With Charlie Sheen's Anger Management and Louis CK's Louie, FX has best and worst comedies of 2012
The appeal of Charlie Sheen is at once the simplest thing in show business and a riddle which will perplex critics of the form for ages to come.
The simple answer: Sheen is a ready surrogate for all the fans out there who wish they could put a bottomless vat of money to the singular purpose of having sex with a string of pornstars and ingesting as many mind-altering substances as possible.
His recent TV roles – as a lecherous jingle writer on CBS’ Two and Half Men and his current gig as baseball star-turned-therapist in FX’s Anger Management – are strings of thinly-written punchlines allowing us to bask in a heavily-filtered version of Sheen’s party-hearty charisma.
Regardless of what he might say on camera, we know what really happens when the cameras stop rolling, and every joke floats by with some extra spice provided by that wink to real life.
But, in another sense, it is remarkable that a performer who seems to be trying so little has earned so much reward: the biggest paychecks, a crowd of fans and a perch at the highest reaches of television.
And his new sitcom Anger Mangement emerges as more evidence of Sheen’s blessed status; a comfortable landing spot after last year’s explosive personal crisis (even Sheen has called it a “psychotic break” in a recent interview) led him to be fired from the highest-rated comedy on network television.
FX wisely tampered little with Sheen’s formula, making him a flawed voice of reason as a therapist who struggles with his own anger issues. But the circumstances are a thin façade; this is mostly an excuse for Sheen to swagger onstage and drop leaden punchlines like his remark to a member of his therapy meeting: “I’ve already checked out you’re a--; it’s one of the better ones in the group.”
The jokes are sex-obsessed and lame, while the setup/punchline rhythms are about as subtle as a sledgehammer to the naughty bits.
Worse, the multi-camera setup and old school co-stars – including Spin City’s Michael Boatman and Grace Under Fire’s Brett Butler -- makes the whole series feel like it was fished out of some time capsule from the mid-1990s. (in another bit of showbiz nostalgia, the series has 10 executive and co-executive producers, including Drew Carey Show co-creator Bruce Helford and Sheen’s brother Ramon Estevez.)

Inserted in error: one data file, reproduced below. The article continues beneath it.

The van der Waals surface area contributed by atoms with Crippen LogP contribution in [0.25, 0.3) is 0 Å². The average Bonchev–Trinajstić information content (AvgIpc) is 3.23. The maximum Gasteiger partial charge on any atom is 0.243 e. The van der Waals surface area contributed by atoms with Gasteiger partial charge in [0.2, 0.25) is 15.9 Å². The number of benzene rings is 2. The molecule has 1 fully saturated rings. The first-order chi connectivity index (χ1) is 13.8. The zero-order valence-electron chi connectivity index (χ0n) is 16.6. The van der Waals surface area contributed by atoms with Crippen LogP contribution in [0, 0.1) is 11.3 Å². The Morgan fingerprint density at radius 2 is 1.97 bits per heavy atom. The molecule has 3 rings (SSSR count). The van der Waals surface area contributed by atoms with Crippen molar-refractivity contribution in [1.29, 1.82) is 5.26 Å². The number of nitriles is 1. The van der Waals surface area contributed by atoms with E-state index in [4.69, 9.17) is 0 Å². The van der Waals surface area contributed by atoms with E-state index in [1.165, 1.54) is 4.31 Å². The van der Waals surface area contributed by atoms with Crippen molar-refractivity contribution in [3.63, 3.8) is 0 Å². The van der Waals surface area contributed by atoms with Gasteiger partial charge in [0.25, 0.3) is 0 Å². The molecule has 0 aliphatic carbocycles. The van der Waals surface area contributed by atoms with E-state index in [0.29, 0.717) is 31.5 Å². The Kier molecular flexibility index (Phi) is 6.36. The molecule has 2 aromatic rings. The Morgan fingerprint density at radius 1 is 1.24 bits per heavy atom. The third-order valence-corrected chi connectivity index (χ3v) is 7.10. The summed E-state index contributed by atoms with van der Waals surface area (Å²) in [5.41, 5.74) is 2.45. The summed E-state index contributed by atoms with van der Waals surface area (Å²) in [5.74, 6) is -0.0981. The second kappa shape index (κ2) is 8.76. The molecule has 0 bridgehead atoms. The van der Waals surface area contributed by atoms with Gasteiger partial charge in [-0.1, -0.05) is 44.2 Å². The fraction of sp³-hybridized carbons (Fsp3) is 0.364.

But it is also Charlie Sheen in his element. Which makes you wonder: will he somehow make this into a success, too?
It’s particularly odd, because FX has worked so hard to emerge as a home for cutting-edge comedy, exemplified by the other show debuting Thursday night, Louis C.K.’s Louie.
Already hailed as one of the best comedies on TV, Louie breaks every rule Anger Management is too lazy to challenge, finding humor in the ludicrously uncomfortable and demeaning circumstance of being a divorced, out-of-shape fortysomething comic in New York City. (see promo by clicking here).
This week’s episode finds Louie breaking up with a headstrong girlfriend without saying a word. As she grows more exasperated at his inability to express himself, she actually breaks up with herself, guessing his feelings from his various expressions of confusion and ambivalence.
And. The guest appearances. Are. Amazing.
Oscar winner Melissa Leo is a lewd delight as a woman Louis is set up with on a blind date who he warms up to – until she wants him to deliver on a certain sex act he can’t bear to consummate.
And Parker Posey is riveting as a kind, cute bookseller who reveals another side during their first date. Louie’s speech asking her out – he apologizes for being bald and lumpy and swears he grows on women over time – is one of the great comedy speeches of the summer.
With its spare, stark look, a score cobbled together from old jazz and rock tunes and a ground-level view of New York, Louie is a side-splitting comedy with an indie film’s heart. Add in that the star also writes, directs, produces and until this season even edited every episode, and you have a bawdier, funnier Woody Allen for the 21st Century.
And it comes back to new episodes for the summer exactly 90 minutes after Anger Management, making for the oddest one-two punch in TV comedy.
In a swoop, FX will vault from a totally conventional, totally impersonal, totally predictable TV sitcom to one of the most original, eccentric, creative comedies on television.
Their only real connection; both star middle-aged white guys who young male viewers may find entertaining.
In today’s fractured, hyper-competitive media universe, maybe that’s just enough.
Anger Management debuts at 9 p.m. Thursday; Louie returns for its third season at 10:30 p.m. Thursday on FX.